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Association membership supports TECA's development of training programs and other initiatives to meet the needs of residential heating, ventilating and cooling industry professionals. At the board level, the dedicated industry involvement of member volunteers keeps TECA at the forefront of technological advances, changes in policy, and other issues affecting the trade. Our members rely on TECA as a voice for their concerns at the provincial and federal level, and their input directs TECA's development of and participation in projects that satisfy our mandate.

Here are some of the initiatives currently underway.

Heat Recover Ventilation (HRV)

Our long awaited Heat Recovery Ventilation design and installation course is scheduled for delivery in the Fall of this year. The certificate course will include instruction on Ventilation requirements, HRV duct sizing and distribution methods and best practices as well as equipment selection and control options. The course will be structured to complement our suite of "Quality First Guidelines" for contractors and in service of the municipalities / cities of British Columbia.

Principles of Moving Air (POMA)

The Principles of Moving Air ("POMA") Quietly and Efficiently manual has been completely revised. It is an expansion and simplification of TECA's original 'Basics of Air' manual. POMA is a true duct design course and a revival of good air moving practice first developed in the 1930's. It explains the logic behind the duct sizing of TECA's original Quality First Forced Air Guidelines and the duct sizing tables of TECA's 2012 Ventilation Guidelines.

Since it was first introduced in 2008 and titled 'Basics of Air', enthusiastic attendees have offered many suggestions for improvement including 35 fresh new tech sheets. The complete overhaul of this manual includes this supplementary information. The manual is now titled: 'Principles of Moving Air" it is clearly understood that it is an in-depth air moving course. While important to those working in both new construction and change out when it was first published, it is even more important today. Manufacturers continue to shrink the cabinet sizes of heat/cool equipment and yet the air moving requirements (cfm) on a CFM per BTU and CFM per ton remains high. A large benefit of applying this new information is a quiet system with heat/cool air volumes delivered to individual rooms appropriately as needed.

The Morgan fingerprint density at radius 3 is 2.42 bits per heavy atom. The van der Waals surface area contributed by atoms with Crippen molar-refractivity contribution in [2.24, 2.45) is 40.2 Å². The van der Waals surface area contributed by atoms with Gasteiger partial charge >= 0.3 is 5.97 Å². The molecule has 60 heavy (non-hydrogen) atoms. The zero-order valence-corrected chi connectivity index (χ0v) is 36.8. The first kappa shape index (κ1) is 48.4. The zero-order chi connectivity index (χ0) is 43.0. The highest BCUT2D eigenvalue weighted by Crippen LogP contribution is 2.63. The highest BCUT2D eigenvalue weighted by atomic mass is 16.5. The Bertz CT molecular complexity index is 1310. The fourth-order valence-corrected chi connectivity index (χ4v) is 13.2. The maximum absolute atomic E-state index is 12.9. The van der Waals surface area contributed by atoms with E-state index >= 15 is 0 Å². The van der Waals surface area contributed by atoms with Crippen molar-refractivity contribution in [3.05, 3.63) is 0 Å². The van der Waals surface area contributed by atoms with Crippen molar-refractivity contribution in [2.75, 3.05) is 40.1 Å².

True to the original, POMA maintains its focus on residential air handling systems. POMA uses plain language, practical math and a fully instrumented scale model to demonstrate these important principles. The manual begins with an introduction of terms: flow rate, velocity, air density, duct aspect ratio, static and velocity pressures. It digs deeper into friction losses, fitting losses and system effects all of which compound to restrict the airflow through the system and which determine the power required (transport energy) to do that. This knowledge will also help users to justify the space and more convincingly sell the capital cost to provide adequately sized ducts and the few custom fittings required to provide a quiet comfortable space conditioning system.

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